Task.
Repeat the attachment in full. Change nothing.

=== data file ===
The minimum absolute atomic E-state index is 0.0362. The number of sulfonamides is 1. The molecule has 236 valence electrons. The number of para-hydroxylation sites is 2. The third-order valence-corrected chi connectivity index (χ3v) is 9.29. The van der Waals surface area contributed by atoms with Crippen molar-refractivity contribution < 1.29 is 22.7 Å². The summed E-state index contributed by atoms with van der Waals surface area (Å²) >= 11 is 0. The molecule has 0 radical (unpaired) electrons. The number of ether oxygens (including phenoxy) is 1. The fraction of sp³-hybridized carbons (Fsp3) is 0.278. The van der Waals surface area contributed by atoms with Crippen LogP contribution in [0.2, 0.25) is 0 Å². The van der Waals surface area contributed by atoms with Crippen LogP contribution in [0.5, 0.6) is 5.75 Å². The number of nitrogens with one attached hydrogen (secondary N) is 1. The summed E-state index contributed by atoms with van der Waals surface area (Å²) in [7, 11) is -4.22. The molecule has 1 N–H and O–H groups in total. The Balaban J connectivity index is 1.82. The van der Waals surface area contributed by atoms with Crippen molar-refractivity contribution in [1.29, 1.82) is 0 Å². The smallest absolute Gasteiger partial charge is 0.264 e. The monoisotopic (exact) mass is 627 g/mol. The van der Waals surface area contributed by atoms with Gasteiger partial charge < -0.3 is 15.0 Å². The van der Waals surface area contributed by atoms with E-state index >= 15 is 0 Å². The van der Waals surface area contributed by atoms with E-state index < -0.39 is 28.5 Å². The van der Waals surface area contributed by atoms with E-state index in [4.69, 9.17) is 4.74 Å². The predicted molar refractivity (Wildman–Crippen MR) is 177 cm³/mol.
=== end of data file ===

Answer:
The minimum absolute atomic E-state index is 0.0362. The number of sulfonamides is 1. The molecule has 236 valence electrons. The number of para-hydroxylation sites is 2. The third-order valence-corrected chi connectivity index (χ3v) is 9.29. The van der Waals surface area contributed by atoms with Crippen molar-refractivity contribution < 1.29 is 22.7 Å². The summed E-state index contributed by atoms with van der Waals surface area (Å²) >= 11 is 0. The molecule has 0 radical (unpaired) electrons. The number of ether oxygens (including phenoxy) is 1. The fraction of sp³-hybridized carbons (Fsp3) is 0.278. The van der Waals surface area contributed by atoms with Crippen LogP contribution in [0.2, 0.25) is 0 Å². The van der Waals surface area contributed by atoms with Crippen LogP contribution in [0.5, 0.6) is 5.75 Å². The number of nitrogens with one attached hydrogen (secondary N) is 1. The summed E-state index contributed by atoms with van der Waals surface area (Å²) in [7, 11) is -4.22. The molecule has 1 N–H and O–H groups in total. The Balaban J connectivity index is 1.82. The van der Waals surface area contributed by atoms with Crippen molar-refractivity contribution in [1.29, 1.82) is 0 Å². The smallest absolute Gasteiger partial charge is 0.264 e. The monoisotopic (exact) mass is 627 g/mol. The van der Waals surface area contributed by atoms with Gasteiger partial charge < -0.3 is 15.0 Å². The van der Waals surface area contributed by atoms with E-state index >= 15 is 0 Å². The van der Waals surface area contributed by atoms with E-state index < -0.39 is 28.5 Å². The van der Waals surface area contributed by atoms with E-state index in [4.69, 9.17) is 4.74 Å². The predicted molar refractivity (Wildman–Crippen MR) is 177 cm³/mol.